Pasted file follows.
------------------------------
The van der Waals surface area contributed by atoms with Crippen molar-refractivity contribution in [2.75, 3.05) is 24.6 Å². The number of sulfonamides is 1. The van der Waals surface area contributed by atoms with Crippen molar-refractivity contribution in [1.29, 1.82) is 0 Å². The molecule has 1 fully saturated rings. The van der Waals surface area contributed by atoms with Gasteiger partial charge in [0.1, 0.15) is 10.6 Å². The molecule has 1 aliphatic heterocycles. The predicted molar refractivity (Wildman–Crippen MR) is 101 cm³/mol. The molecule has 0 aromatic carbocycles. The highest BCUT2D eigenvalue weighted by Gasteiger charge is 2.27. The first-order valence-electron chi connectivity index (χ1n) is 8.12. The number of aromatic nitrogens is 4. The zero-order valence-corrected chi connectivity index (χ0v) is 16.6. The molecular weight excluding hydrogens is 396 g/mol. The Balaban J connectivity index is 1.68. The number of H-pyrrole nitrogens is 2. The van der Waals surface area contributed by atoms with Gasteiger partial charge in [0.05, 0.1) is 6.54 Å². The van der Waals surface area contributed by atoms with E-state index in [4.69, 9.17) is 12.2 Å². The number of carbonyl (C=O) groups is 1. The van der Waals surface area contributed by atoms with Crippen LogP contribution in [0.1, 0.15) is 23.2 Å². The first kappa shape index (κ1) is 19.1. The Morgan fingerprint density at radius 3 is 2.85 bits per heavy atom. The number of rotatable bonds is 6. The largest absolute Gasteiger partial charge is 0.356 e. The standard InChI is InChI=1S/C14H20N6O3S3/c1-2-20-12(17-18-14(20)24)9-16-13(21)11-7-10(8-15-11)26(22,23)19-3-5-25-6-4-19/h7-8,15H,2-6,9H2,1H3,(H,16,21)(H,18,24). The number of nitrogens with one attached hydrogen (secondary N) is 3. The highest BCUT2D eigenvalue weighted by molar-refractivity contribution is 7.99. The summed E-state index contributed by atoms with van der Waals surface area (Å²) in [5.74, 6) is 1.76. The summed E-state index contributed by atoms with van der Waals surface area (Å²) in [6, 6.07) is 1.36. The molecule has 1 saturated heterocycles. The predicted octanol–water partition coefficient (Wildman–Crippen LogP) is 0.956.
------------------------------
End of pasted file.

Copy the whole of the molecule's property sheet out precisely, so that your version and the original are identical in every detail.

The van der Waals surface area contributed by atoms with Crippen molar-refractivity contribution in [2.75, 3.05) is 24.6 Å². The number of sulfonamides is 1. The van der Waals surface area contributed by atoms with Crippen molar-refractivity contribution in [1.29, 1.82) is 0 Å². The molecule has 1 fully saturated rings. The van der Waals surface area contributed by atoms with Gasteiger partial charge in [0.1, 0.15) is 10.6 Å². The molecule has 1 aliphatic heterocycles. The predicted molar refractivity (Wildman–Crippen MR) is 101 cm³/mol. The molecule has 0 aromatic carbocycles. The highest BCUT2D eigenvalue weighted by Gasteiger charge is 2.27. The first-order valence-electron chi connectivity index (χ1n) is 8.12. The number of aromatic nitrogens is 4. The zero-order valence-corrected chi connectivity index (χ0v) is 16.6. The molecular weight excluding hydrogens is 396 g/mol. The Balaban J connectivity index is 1.68. The number of H-pyrrole nitrogens is 2. The van der Waals surface area contributed by atoms with Gasteiger partial charge in [0.05, 0.1) is 6.54 Å². The van der Waals surface area contributed by atoms with E-state index in [4.69, 9.17) is 12.2 Å². The number of carbonyl (C=O) groups is 1. The van der Waals surface area contributed by atoms with Crippen LogP contribution in [0.1, 0.15) is 23.2 Å². The first kappa shape index (κ1) is 19.1. The Morgan fingerprint density at radius 3 is 2.85 bits per heavy atom. The number of rotatable bonds is 6. The largest absolute Gasteiger partial charge is 0.356 e. The standard InChI is InChI=1S/C14H20N6O3S3/c1-2-20-12(17-18-14(20)24)9-16-13(21)11-7-10(8-15-11)26(22,23)19-3-5-25-6-4-19/h7-8,15H,2-6,9H2,1H3,(H,16,21)(H,18,24). The number of nitrogens with one attached hydrogen (secondary N) is 3. The highest BCUT2D eigenvalue weighted by molar-refractivity contribution is 7.99. The summed E-state index contributed by atoms with van der Waals surface area (Å²) in [5.74, 6) is 1.76. The summed E-state index contributed by atoms with van der Waals surface area (Å²) in [6, 6.07) is 1.36. The molecule has 1 saturated heterocycles. The predicted octanol–water partition coefficient (Wildman–Crippen LogP) is 0.956.